It is in response to these challenges that ministry begins in and among young people. Wherever they may be, the Church is invited to go to them in a missionary key and make them apprentices in the Christian life.
Ministry to youth takes place in other settings as well. The Church recognizes the importance of the family as a domestic Church and the parents as primary educators of their children. But, like youth, families in the twenty-first century also face many challenges: busyness, poverty, violence, addictions – not to mention that even the best of parents can struggle to pass on their faith. All of these situations conspire to leave young people without a strong foundation of faith in the home, and youth ministry needs to be sensitive to these complex realities.
Schools are a uniquely privileged place for youth ministry as well. In particular, Catholic schools “partner with parents and parishes to become full and active missionary disciples of Jesus Christ” (YGSE, 6). They do so by religious education classes, spiritual formation, pastoral care, service projects, retreats, prayer experiences, peer ministry, and vocational discernment. This grows on into university years, where campus ministry programs help engage the enthusiasm of young adults to serve others and share their faith.
The Parish community is another place that youth ministry takes place. Our parishes ought to be youth-friendly, a space where young people are accepted, welcomed, challenged to grow in their faith, and invited to serve alongside the adults in the community. YGSE writes that “young people want Church teaching presented in a way that is applicable to their lives” along with “depth of content, and opportunities to learn, explore, discuss, live, and take on for themselves the tenets of Catholic faith” (7).
A unique context for ministry today is social media and technology. Never before in human history have young people had the sort of access they do to information, technology, and one another as they do today. This brings with it many benefits such as immediate access to information, and many challenges including cyber bullying and unlimited access to pornography. YGSE points out that “despite the connective potential and power of social media and other technologies, many young people seem to be more socially alienated and lonely than ever before” (8). Those who engage in youth ministry need to walk with young people as they navigate these technologies – and assist them in bringing the Gospel into these new mission fields.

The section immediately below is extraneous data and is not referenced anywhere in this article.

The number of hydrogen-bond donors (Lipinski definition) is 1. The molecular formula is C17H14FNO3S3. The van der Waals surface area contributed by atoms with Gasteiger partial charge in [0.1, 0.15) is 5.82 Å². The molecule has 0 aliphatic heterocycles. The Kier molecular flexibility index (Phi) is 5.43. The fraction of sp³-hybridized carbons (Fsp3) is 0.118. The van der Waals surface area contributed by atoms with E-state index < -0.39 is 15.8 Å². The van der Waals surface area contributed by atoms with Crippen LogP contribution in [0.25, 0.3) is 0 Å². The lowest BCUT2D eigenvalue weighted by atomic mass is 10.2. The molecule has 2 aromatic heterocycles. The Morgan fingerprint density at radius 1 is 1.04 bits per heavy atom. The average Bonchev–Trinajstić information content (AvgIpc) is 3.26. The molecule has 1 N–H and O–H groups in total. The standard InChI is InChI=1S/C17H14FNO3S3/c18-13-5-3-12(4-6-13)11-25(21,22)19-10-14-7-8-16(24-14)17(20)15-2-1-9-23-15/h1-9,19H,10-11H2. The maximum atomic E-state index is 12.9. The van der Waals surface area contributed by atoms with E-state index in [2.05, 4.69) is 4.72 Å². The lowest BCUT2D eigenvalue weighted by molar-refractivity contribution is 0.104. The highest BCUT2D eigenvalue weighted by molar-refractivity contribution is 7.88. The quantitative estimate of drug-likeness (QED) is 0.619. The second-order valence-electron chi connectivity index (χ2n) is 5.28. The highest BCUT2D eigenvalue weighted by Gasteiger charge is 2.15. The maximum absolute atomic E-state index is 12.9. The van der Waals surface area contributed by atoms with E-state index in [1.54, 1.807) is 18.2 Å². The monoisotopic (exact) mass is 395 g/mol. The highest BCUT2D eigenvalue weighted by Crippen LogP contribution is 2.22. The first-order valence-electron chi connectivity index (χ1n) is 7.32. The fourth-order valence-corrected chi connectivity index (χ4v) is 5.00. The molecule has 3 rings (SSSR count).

Finally, youth ministry takes place in the wider community of twenty-first century society. This community has grown skeptical of both the message of our faith and the messenger. While the reasons for this skepticism are varied – concerns with the way the Church has dealt with scandal to problem of evil in the world today – the response has not changed. The Church has always asked to “proclaim the Good News with authenticity, fidelity, joy, and relevance” (YGSE, 10) – proclaiming the same Jesus Christ the apostles first shared twenty centuries ago.
YGSE concludes this section by summarizing what it means to answer Jesus’ command to ‘give them something to eat’ – by engaging a twofold task (10):
Coming in You Give them Something to Eat part 2: The Goals & Elements of Youth Ministry.
Mike Landry is a father, husband, geek, speaker, musician, and most days, he serves as Chaplain to Evergreen Catholic Schools west of Edmonton. Read more of his writing at www.thirdplaceproject.com.